Wednesday, December 11, 2013

Flight Aware

My first time on a normal passenger plane was in April of 2002.

It was my senior year of high school; the band was going to New York City. It had been seven months since 9/11 but as our crowd of 60-some boarded early in the morning in Sioux Falls, we didn't really have any trouble. It would be some time yet before liquids were limited in your carry-on, and years before anyone would even consider charging for a checked bag, much less a carry-on. I had a cell phone ... that didn't work when I got that far from home. I had a calling card so that I could call my mother on a pay phone from the top of the Empire State Building. While I certainly had Internet access by then, I didn't know anything about my flight or the plane I'd be on.

[There was a near-incident involving a foil-wrapped package of Pop-Tarts when we went through security, but it was mostly just hilarious.]

My, how things have changed.

Now, I find myself getting ready for the wedding in two and a half weeks. (Yikes.) Before even ordering my tickets, I could check out each and every expected plane to see what seat I wanted. I've got my quart-sized Ziploc ready with bottles no larger than 3 ounces each. I'm making sure everything that can be clearly labeled is. I'm incredibly thankful it's an overseas flight so that I don't end up with additional charges for any of my bags unless we bring back a pile of extra suitcases for Mia Sorella.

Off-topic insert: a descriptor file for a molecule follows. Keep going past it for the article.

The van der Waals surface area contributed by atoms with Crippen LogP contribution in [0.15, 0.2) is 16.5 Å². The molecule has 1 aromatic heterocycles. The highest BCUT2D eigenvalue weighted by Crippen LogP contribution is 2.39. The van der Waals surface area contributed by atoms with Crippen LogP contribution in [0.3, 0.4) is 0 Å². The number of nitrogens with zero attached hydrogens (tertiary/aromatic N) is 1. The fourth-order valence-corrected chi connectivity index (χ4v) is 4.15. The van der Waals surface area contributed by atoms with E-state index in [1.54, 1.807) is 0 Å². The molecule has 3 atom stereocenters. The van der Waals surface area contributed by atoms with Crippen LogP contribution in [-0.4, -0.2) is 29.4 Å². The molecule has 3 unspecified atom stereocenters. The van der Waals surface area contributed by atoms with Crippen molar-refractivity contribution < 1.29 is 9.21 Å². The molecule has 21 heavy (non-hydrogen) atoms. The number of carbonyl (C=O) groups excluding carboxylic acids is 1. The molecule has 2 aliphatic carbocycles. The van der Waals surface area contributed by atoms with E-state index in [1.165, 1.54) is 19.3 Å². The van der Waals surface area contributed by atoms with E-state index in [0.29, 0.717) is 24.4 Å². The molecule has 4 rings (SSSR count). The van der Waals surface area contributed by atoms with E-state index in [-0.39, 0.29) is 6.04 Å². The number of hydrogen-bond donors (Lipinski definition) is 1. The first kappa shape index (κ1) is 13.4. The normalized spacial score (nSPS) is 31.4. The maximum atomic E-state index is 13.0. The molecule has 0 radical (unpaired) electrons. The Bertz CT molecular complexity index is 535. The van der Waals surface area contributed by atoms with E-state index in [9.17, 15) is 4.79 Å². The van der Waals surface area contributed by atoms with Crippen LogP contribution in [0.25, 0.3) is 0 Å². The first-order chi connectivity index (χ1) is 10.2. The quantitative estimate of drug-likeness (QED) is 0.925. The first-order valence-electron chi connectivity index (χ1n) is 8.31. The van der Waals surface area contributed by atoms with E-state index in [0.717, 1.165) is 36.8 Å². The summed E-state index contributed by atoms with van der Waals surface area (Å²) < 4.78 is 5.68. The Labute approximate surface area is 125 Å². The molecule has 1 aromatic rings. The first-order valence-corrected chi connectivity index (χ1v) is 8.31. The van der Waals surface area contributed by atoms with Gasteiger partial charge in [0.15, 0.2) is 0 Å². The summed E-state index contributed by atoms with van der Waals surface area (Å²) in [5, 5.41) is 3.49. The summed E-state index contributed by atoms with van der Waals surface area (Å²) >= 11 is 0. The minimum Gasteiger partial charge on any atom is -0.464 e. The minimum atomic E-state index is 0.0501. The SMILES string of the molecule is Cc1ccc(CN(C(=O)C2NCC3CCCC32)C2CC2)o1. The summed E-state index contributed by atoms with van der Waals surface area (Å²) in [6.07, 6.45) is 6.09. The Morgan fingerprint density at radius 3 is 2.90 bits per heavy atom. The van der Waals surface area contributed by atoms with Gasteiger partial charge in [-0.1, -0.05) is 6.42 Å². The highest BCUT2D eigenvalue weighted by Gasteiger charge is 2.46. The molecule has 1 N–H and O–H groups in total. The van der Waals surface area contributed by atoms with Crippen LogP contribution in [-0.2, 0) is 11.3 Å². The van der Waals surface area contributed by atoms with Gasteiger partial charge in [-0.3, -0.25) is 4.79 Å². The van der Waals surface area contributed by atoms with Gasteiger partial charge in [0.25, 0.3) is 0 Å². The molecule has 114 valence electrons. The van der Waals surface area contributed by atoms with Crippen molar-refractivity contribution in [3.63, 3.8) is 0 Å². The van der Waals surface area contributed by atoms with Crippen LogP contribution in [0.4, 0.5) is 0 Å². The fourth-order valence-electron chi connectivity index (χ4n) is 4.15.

I have things planned appropriately. I've got my carry-on and personal item figured out so that if the checked bag Shorty and I share ends up stuck in Seattle for an extra day, I'll be okay. I've got a phone that not only works in a foreign country, but can hold every book I could possibly want to read en route. (And enough music to last the whole 28 hours I'll spend in the air.) I'll be packing more power cords for a week away than I even owned twelve years ago.

Some of this is my own overplanning. Some of it is just because I've been through enough of the difficulties (delayed or cancelled flights, lost luggage, weird problems at security) that now I want to be ready for whatever comes my way. But most of it is a sign of the times, from more available technology and information to the strange desire to keep myself occupied every minute I'm in the air.

What was then a pack-your-life-in-a-bag-and-go experience has now become a lot more of a puzzle. After all, I don't want to deal with crazy fees. Or toss anything in the garbage because I left something dumb in my purse before trying to go through security. (Lost my favorite perfume that way once.) And any time I can pick my own seats, I will.

Travel in the 21st century. Now if I could just guarantee my own mini-TV at my seat I'd be totally satisfied.

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